3.3.2 Volume interpolation
The pixel and slice spacing (i.e., the within- and between-slice scan resolutions, respectively) varies from among scan in the LIDC dataset, and to normalize this, we construct bounding boxes about each nodule, which we then interpolate to have uniform voxel spacing across all scans. For each lung nodule, of the 896 obtained with four annotations (discussed in the previous section), a common reference frame (i.e., a bounding box in the image volume) for the four associated annotations is formed. In this common reference frame, we convert each annotation into a boolean-valued volume that is one inside each annotating contour and zero outside, using the ray-casting method implemented in the matplotlib  Python package. Next, we perform a tri-linear interpolation on both the image and the four associated boolean-valued volumes so that the resulting volumes have equal, one-millimeter spacing between voxels. The volumes are interpolated so that each volume is 70 cubic millimeters, which was chosen to account for the nodule with largest observed diameter of 60 millimeters and to leave sufficient padding of non-nodule voxels about every nodule. Thus, the interpolated volumes are of dimensions, .
3.3.3 Consolidation of multiple ground truths and final pre-processing steps
For each nodule, we consolidate the four ground-truth segmentations (i.e., the boolean-valued indicator volumes of the lung nodule), , into a single a single ground-truth segmentation, , by computing, where is the Jaccard overlap function. The quantity is sometimes referred to as the “Jaccard median” and is the best consolidation of the four annotations in the sense that it agrees most with all four annotations under the Jaccard overlap measure. Although we use the computed Jaccard median for our experiments, we observe that the typically-used 50% consensus consolidation (where the combined segmentation is equal to one where 50% or greater agreement occurs in the nodule’s segmentations and is zero otherwise) is often in high agreement with the Jaccard median. For example, in our case, on average, where denotes the 50% consolidation. This, combined with its simplicity (whereas the Jaccard median requires numerically solving a constrained optimization problem), justifies the use of the 50% consensus consolidation method that is often used in other works that use the LIDC dataset.
As the final pre-processing step, we standardize each image volume by subtracting off each respective mean and dividing by each respective standard deviation. This process results in datasets, , of image and segmentation pairs, where for the training dataset and for the validation and testing datasets.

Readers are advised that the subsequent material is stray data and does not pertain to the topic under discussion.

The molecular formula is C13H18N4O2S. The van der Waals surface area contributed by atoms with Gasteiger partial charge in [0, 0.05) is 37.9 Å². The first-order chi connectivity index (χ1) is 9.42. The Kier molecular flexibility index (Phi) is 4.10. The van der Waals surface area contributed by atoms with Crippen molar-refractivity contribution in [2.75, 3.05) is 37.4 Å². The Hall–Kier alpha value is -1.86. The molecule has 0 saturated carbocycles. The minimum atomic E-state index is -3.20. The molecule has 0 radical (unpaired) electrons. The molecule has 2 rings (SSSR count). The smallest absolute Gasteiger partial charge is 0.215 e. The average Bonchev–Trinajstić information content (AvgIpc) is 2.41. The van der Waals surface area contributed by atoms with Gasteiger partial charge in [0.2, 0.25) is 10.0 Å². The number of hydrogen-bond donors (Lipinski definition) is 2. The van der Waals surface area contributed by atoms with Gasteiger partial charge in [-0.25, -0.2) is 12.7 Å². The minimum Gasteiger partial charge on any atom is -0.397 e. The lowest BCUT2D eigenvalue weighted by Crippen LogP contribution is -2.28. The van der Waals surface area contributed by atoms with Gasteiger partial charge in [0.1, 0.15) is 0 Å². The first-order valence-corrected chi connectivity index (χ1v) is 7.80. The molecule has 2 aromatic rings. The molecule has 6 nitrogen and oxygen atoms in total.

In devising an initialization procedure, we use the observation that lung nodules are often, but not always, dense (and thus appearing relatively brighter than their surrounding in CT image slices), and approximately spherical in shape. These assumptions about the shape and appearance of the nodules are frequently violated, but nevertheless, the goal in initialization is to only to provide reasonable guess and to allow the LSML algorithm to improve upon it.
The initialization process uses local thresholding, connected component analysis, and a “radius trimming” post-processing technique. An example is shown in Fig. 3. Local thresholding of the image yields regions in the image that have similar image intensity values. Connected component analysis removes extraneous binary components obtained by thresholding, except the component that is closest to the seed point. Finally, the radius trimming technique serves to remove any parts of the binary component that extend beyond a specified distance from the center of the volume. This initialization process involves two free parameters, a smoothing factor and a radius percentile value , that are calibrated by performing a grid search over training data.
In more detail, the procedure begins by convolving a Gaussian smoothing kernel (with parameter ) with the image, and the image is thresholded by sending values that are larger than the smoothed value to one and those that are below to zero. In other words, we transform the image to a boolean-valued image by setting those voxels to one that are greater than the average value in the neighborhood of surrounding voxels (where the neighborhood size is implied by the smoothing factor ). Afterwards, we determine the connected component of this binary image that is closest to the center point of the volume. All pixel values in the binary image that are not in this connected component are set to zero.
Next, in spherical coordinates with the center of the image as the origin, we sample azimuth and zenith angles uniformly and determine the corresponding radius for given azimuth and zenith angles, defined as the distance until the first voxel where a ray emanating from the center of the volume meets a value of zero in the boolean volume. After sampling many azimuth and zenith angles, we compute the percentile of radii observed. Any ray with radius extending beyond the percentile is trimmed (see Figure 2(b), left in blue), i.e., the thresholded image is set to zero outside a sphere centered in the image volume with radius corresponding to the percentile of the radii observed. If after trimming the radii, there are multiple connected components, we choose the one closest to the seed point and set the others to zero. The initial values of are set to where the final boolean initialization is and where the boolean initialization is .